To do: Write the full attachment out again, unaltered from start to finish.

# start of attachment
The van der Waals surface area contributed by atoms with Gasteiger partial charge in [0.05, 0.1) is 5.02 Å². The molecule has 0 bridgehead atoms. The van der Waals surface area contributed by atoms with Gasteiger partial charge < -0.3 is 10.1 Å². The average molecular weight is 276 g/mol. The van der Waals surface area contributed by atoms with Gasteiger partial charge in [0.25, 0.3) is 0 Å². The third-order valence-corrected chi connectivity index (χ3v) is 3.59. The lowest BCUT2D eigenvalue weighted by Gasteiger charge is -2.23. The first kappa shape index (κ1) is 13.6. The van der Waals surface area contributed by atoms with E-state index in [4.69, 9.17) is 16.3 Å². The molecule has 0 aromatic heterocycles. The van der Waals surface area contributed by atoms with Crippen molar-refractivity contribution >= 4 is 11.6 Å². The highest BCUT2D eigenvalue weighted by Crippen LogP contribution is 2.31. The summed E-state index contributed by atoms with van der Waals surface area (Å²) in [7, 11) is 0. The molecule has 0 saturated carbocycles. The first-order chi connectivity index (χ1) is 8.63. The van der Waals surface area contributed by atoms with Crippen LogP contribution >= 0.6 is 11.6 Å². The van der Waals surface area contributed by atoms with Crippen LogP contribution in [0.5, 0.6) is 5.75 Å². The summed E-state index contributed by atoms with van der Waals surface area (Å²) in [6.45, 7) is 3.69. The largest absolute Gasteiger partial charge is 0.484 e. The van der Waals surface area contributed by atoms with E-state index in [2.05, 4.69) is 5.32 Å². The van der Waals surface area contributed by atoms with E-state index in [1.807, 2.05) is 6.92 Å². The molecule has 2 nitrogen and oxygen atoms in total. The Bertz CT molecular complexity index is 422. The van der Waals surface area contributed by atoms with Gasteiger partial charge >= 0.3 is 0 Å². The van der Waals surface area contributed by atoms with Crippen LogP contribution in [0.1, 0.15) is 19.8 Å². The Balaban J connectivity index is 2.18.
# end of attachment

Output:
The van der Waals surface area contributed by atoms with Gasteiger partial charge in [0.05, 0.1) is 5.02 Å². The molecule has 0 bridgehead atoms. The van der Waals surface area contributed by atoms with Gasteiger partial charge < -0.3 is 10.1 Å². The average molecular weight is 276 g/mol. The van der Waals surface area contributed by atoms with Gasteiger partial charge in [0.25, 0.3) is 0 Å². The third-order valence-corrected chi connectivity index (χ3v) is 3.59. The lowest BCUT2D eigenvalue weighted by Gasteiger charge is -2.23. The first kappa shape index (κ1) is 13.6. The van der Waals surface area contributed by atoms with E-state index in [4.69, 9.17) is 16.3 Å². The molecule has 0 aromatic heterocycles. The van der Waals surface area contributed by atoms with Crippen molar-refractivity contribution >= 4 is 11.6 Å². The highest BCUT2D eigenvalue weighted by Crippen LogP contribution is 2.31. The summed E-state index contributed by atoms with van der Waals surface area (Å²) in [7, 11) is 0. The molecule has 0 saturated carbocycles. The first-order chi connectivity index (χ1) is 8.63. The van der Waals surface area contributed by atoms with Crippen LogP contribution >= 0.6 is 11.6 Å². The van der Waals surface area contributed by atoms with Crippen LogP contribution in [0.5, 0.6) is 5.75 Å². The summed E-state index contributed by atoms with van der Waals surface area (Å²) in [6.45, 7) is 3.69. The largest absolute Gasteiger partial charge is 0.484 e. The van der Waals surface area contributed by atoms with E-state index in [2.05, 4.69) is 5.32 Å². The van der Waals surface area contributed by atoms with E-state index in [1.807, 2.05) is 6.92 Å². The molecule has 2 nitrogen and oxygen atoms in total. The Bertz CT molecular complexity index is 422. The van der Waals surface area contributed by atoms with Gasteiger partial charge >= 0.3 is 0 Å². The van der Waals surface area contributed by atoms with Crippen LogP contribution in [0.1, 0.15) is 19.8 Å². The Balaban J connectivity index is 2.18.